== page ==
“Something like that, Sir.” Lucian responded, face unmoving as most spelltech constructs’ faces were wanton to do. Esmond peered over his shoulder, a smirk on his face.

“What’s with the worry, Lucian? I haven’t died to a single one of my experiments yet!” Yes. Yet. Thought Lucian. He’d worry that one of these days, one of Esmond’s experiments would go wrong in a way Esmond didn’t predict, and his master would end up dead and that he’d have to be the one to tell his master’s loved ones about it. At least they could cry; Lucian wasn’t built with that capability, none of the constructs were, though emotions certainly became apparent within each’s own vaen brain.

The robot felt the clink of his master’s hand against his cloak-covered shoulder. Esmond bent over slightly so the two were closer to the same height, his eyes meeting the brass orbs meant to represent the robot’s own.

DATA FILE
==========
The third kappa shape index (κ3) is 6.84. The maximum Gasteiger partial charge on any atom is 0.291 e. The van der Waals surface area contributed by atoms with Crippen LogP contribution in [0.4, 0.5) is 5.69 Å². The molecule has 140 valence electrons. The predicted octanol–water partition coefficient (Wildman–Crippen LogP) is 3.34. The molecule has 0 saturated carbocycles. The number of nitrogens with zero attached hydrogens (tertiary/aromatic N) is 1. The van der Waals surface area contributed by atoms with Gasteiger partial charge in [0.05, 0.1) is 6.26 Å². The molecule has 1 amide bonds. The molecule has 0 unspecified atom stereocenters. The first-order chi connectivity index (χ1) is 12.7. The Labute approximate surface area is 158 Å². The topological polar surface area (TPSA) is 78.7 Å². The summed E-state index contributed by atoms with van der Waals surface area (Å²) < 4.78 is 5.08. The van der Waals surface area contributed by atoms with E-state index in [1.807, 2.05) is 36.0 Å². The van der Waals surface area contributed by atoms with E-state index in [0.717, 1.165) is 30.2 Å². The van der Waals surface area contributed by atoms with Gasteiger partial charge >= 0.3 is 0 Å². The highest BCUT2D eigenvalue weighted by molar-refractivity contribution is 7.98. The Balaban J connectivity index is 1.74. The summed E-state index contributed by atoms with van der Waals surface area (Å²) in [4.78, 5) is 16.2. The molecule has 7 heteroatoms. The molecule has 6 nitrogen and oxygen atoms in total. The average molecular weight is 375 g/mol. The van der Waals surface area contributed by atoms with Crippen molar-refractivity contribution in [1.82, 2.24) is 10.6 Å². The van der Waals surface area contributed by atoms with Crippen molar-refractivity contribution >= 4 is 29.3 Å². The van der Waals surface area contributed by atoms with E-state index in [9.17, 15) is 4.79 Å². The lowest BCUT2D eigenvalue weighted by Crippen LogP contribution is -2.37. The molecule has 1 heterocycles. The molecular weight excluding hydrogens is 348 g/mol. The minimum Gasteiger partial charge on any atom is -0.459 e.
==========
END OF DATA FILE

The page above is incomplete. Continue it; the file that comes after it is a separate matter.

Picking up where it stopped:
“It’s very kind of you to worry about me, Lucian, but innovation must continue onward, and I’ll be damned to the nightrealm if any of the other magisters were going to do it,” he winked, standing back up and clapping the robot on his shoulder. In a way, Lucian knew he was correct. Progress wouldn’t be made without someone taking the leap, and none of the other magisters would do it. They already disliked Esmond enough due to his own inventions making their own families’ look like old news by comparison. The other magisters would rather play around in their ballrooms, reliving their ancestors’ successes to the amused and delighted clapping of fanciful folk who hadn’t done even a fraction of the work of innovative mages and engineers like Esmond or his dear husband's. The announcement of their relationship had even caused quite a scandal, a magister marrying a non-mage and an engineer at that? The horror. They were the talk of the magisters’ courts for some time after, though not for good reasons.